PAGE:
A journalist's version of the '2020 tip challenge' plays out
It's hard to say what I would have done if Donnie Wahlberg and his wife, Jenny McCarthy, the celebrities who call St. Charles their home, hadn't supplied a dose of motivation to do the right thing.
It started on New Year's Eve as a nice evening out with friends for dinner and drinks at Chime & Stave in Campton Hills.
In the spirit of that particular evening, I had a couple of glasses of wine. It doesn't take much more than that for me not to think clearly.
Our waitress, who did a fine job that night, brought the bill for my wife and me, so I jotted down the tip on the receipt. Problem is, I kept that receipt and left the other one, with no tip showing, in the receipt/cardholder.
To make matters more aggravating, the receipt I kept had a $15 tip on it, but the total, when added, was only $5. It confirmed that my math skills are still terrible, and maybe this was a blessing in disguise my not leaving that one on the table.
My first reaction, other than realizing it was a dumb thing to do, was to tell myself I would "make it up" the next time we went to this very good restaurant/bar.
Then I read a story in the Herald about Wahlberg leaving a $2,020 tip for his waitress at the IHOP restaurant in St. Charles to kick off the New Year. McCarthy spread the word about her husband's gesture via Twitter and noted it was established as part of a "tip challenge" for those more fortunate to leave a tip of this amount to ring in 2020. And others are following that lead.
It made me feel like, well, a heel. But it motivated me to drive back out to the restaurant and leave a tip in an envelope for our waitress from that night. She'll have to settle for a newspaper guy's version of the tip challenge with a $20.20 tip, but I have to think it's better than nothing.
Restaurant co-owner Scott Browne assured me he would get the tip to the waitress, and he sounded appreciative of my effort to return.
You can thank Wahlberg and McCarthy for the extra motivation. A few years ago, after they were married at the Hotel Baker, I wrote that we were lucky to have these two stars deciding to live here. It was mainly because of their backgrounds and a track record of being decent and likable people.
It was with the hope they'd feel the same way about this area after being here for some time.
The fact Wahlberg worked hard to get his Wahlburger's restaurant chain to start building a site in St. Charles was one thing, but a $2,020 tip to a local waitress who really needed it tells us just as much about what they think about this area.
More meals to share:
Readers are enjoying my idea for them to tell me where they would dine locally if they were to eat out for all three meals over one or two days.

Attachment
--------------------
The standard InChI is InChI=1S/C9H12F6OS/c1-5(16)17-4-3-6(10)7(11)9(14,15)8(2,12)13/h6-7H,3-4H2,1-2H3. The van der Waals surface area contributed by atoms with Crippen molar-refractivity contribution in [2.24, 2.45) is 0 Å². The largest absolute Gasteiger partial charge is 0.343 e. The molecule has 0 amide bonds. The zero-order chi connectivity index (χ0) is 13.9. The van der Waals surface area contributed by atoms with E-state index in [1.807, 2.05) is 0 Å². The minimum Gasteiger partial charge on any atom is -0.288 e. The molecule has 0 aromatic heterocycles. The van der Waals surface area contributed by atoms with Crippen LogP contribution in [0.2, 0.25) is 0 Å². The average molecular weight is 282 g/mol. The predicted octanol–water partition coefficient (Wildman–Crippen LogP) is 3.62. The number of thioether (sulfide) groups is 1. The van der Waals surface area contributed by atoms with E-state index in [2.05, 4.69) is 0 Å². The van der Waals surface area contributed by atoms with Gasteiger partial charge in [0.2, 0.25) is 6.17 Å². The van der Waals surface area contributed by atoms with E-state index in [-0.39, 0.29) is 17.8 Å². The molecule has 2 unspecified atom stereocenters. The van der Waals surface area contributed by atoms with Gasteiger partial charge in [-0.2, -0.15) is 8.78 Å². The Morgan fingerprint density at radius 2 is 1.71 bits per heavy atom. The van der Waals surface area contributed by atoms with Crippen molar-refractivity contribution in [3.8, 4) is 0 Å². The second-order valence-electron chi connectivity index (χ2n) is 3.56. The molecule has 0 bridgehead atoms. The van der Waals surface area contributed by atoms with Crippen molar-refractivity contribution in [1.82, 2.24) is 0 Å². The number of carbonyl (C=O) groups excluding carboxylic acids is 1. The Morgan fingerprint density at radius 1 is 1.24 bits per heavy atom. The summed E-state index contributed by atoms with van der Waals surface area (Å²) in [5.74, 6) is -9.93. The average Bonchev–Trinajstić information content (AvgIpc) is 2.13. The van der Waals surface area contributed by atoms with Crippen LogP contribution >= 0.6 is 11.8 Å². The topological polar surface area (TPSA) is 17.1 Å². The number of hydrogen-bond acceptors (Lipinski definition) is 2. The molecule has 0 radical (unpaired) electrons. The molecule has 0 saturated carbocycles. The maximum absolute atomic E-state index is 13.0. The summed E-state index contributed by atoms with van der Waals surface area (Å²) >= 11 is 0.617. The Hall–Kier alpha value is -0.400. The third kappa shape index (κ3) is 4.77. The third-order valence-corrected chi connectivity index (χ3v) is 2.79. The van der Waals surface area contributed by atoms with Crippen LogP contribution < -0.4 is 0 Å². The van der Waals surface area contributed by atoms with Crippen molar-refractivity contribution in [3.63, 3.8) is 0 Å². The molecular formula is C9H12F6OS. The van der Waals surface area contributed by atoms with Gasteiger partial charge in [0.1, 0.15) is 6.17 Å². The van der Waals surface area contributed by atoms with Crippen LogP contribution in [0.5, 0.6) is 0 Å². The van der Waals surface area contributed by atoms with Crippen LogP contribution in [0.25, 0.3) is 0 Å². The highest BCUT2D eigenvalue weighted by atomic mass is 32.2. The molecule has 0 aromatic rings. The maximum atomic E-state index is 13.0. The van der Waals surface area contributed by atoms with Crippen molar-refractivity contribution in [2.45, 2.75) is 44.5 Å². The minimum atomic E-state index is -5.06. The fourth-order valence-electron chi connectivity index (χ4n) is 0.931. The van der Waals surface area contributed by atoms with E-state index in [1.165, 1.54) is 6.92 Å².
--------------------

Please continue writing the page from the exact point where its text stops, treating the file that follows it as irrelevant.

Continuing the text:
The interest is such that I have more to share as suggestions trickle into my email address listed at the end of the column. Here's a couple for this week.
St. Charles residents Sandra Ranney and her husband would go with a first day that was all in Geneva with breakfast at Egg Harbor for berry-ola oatmeal or avocado toast, followed by lunch at Dam Bar for Caesar salad, any soup or the fish tacos. The first day would end with the Rustic White Pizza at Riganato's.
The second day starts with breakfast at Atwater's at the Herrington Inn in Geneva for eggs or an omelet, and lunch at Smitty's on the Corner in St. Charles for the California turkey or turkey berry sandwich, and then taking those items to Penrose in Geneva to enjoy a Proto or Bird Shirts (craft beer, I'm guessing). Dinner would complete the day with a small, thin-crust pizza from Salerno's in St. Charles.
Joe Garbarski of Campton Hills went wild with his list of restaurants, but in trying to piece together what two days would look like for him it would be, for the first day, breakfast at the Double Yolk in Aurora, and lunch at Szechwan in St. Charles, a place he says he has been going to for 30 years now. For dinner, his Italian roots steer him to Nouva Italia in St. Charles, a place his family considers its No. 1 choice for Italian food.
The second day would be Randall's Pancake House in South Elgin, or Colonial Café in St. Charles for breakfast, depending on where he was in the morning. Lunch would unfold at Pomodoro E Mozzarella in St. Charles for pizza, and dinner would be at Art & Alma's in Burlington, or possibly Sorrento's in Maple Park (I mistakenly said Sorrento's was in Sycamore last week). If his taste buds call for a steak dinner, he might be inclined to switch gears and go to St. Charles Place.
More about restaurants:
It might be a first that a guy who is not qualified to be a food critic uses his entire newspaper column to talk about restaurants.
Maybe it's a case of good timing, but it should be noted that Geneva is having its Geneva Restaurant Week, starting Monday, Jan. 20 through Sunday, Jan. 26.
You can visit the Geneva Chamber of Commerce site to see which restaurants are participating and what types of deals they are offering.
These restaurant weeks in our cities represent a good time to try a new place. It's good marketing to do something like this during a generally slower period for consumer activity and spending.
The noodles are here: Late last year, we mentioned that work was taking place at 113 W. State St. in Geneva for a new restaurant. For years, the site has been home to various Mexican food establishments, the most recent being a Taco Madre.
Cravings, a new restaurant featuring noodle dishes from China, Taiwan, Japan and other Asian countries, has opened at that spot.
It's actually a good spot for a restaurant in terms of being visible to people walking or driving by.
The previous two tenants didn't leave because the restaurant was a flop. In both instances, the Mexican eateries had other locations nearby. El Molcajete had a popular spot on Third Street in Geneva, while Taco Madre had busy operations in St. Charles and North Aurora along Randall Road.